Building a coffee roaster from junk

[Rxdtxd] has tried his hand at roasting coffee beans in a frying pan. It works but he can only roast small batches at once. What he really needed was a large-scale roaster that would have no problem with a few pounds of the green beans all at once. He ended up building this large-scale coffee roaster out of junk parts.

The vessel which holds the beans is the drum from a top-loading washing machine. It was headed for the junk pile, but the fully-enclosed drum is perfect for this purpose. After acquiring it [Rxdtxd] set out welding a frame that would hold either side by the pivot points. He used a geared motor to automate the process. The output shaft on the gear box is meant to drive a chain, but he just welded some pieces onto the gear to use as a coupling.

In the picture above he’s giving the roaster a thorough testing with about ten pounds of beans. A portable gas stove placed below the rotating drum supplies the heat. After the beans have reached the desired┬ádarkness┬áhe pours them out into a large skillet to cool. Take a peek at the roasting action in the clip after the break.

9 thoughts on “Building a coffee roaster from junk

  1. I like the simplicity and recyclign aspects of the build. Havign said that, I thought one of the main draws to roasting your own coffee was getting the freshest roast possible? Unless you’re opening a boutique or roasting for a large hackerspace it’s going to take quite some time to work through 5-10lbs of beans. By which time many of the volatile flavors you initially had will be gone. I see he uses glass candy jars but I doubt the efficacy of their seal over many months.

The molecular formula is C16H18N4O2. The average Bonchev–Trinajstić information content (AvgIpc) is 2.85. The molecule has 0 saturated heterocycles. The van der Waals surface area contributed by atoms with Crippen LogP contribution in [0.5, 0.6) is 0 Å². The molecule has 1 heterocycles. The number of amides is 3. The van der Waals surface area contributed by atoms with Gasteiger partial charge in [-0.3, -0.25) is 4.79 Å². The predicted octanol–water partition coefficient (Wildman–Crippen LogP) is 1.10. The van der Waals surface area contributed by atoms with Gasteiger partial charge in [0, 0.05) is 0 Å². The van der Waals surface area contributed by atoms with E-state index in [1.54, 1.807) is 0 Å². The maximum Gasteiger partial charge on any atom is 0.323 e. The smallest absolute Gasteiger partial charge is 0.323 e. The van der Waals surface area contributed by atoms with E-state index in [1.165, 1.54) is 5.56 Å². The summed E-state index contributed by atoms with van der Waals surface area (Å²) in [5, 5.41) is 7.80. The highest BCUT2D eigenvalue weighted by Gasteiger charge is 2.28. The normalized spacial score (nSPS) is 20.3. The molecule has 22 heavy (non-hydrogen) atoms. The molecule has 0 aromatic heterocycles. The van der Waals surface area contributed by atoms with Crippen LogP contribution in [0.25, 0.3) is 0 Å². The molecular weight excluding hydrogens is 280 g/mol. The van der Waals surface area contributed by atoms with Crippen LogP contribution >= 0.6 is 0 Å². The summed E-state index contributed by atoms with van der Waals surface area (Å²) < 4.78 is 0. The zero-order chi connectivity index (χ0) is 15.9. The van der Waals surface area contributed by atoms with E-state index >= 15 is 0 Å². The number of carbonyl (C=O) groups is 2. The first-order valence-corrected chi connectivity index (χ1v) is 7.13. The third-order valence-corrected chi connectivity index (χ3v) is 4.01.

Vacuum packed Aluminized/mylar bags with optional oxygen absorbers(if your a belt and suspenders kind of person, and for use after opening the initial seal) would greatly enhance storage life.

  2. The tub design looks like it came from a Staber washer, which oddly enough looks like the best application for their drum design, nice to know something good came out of it.

    make mine a dark junkyard roast, hold the rust! awesome!

  3. nice hack. i personally use a gas grill with a similar stainless steel drum on a heavily modified rotisserie mount. the grill helps to hold some of the heat, so maybe a cover for this setup would do the same…

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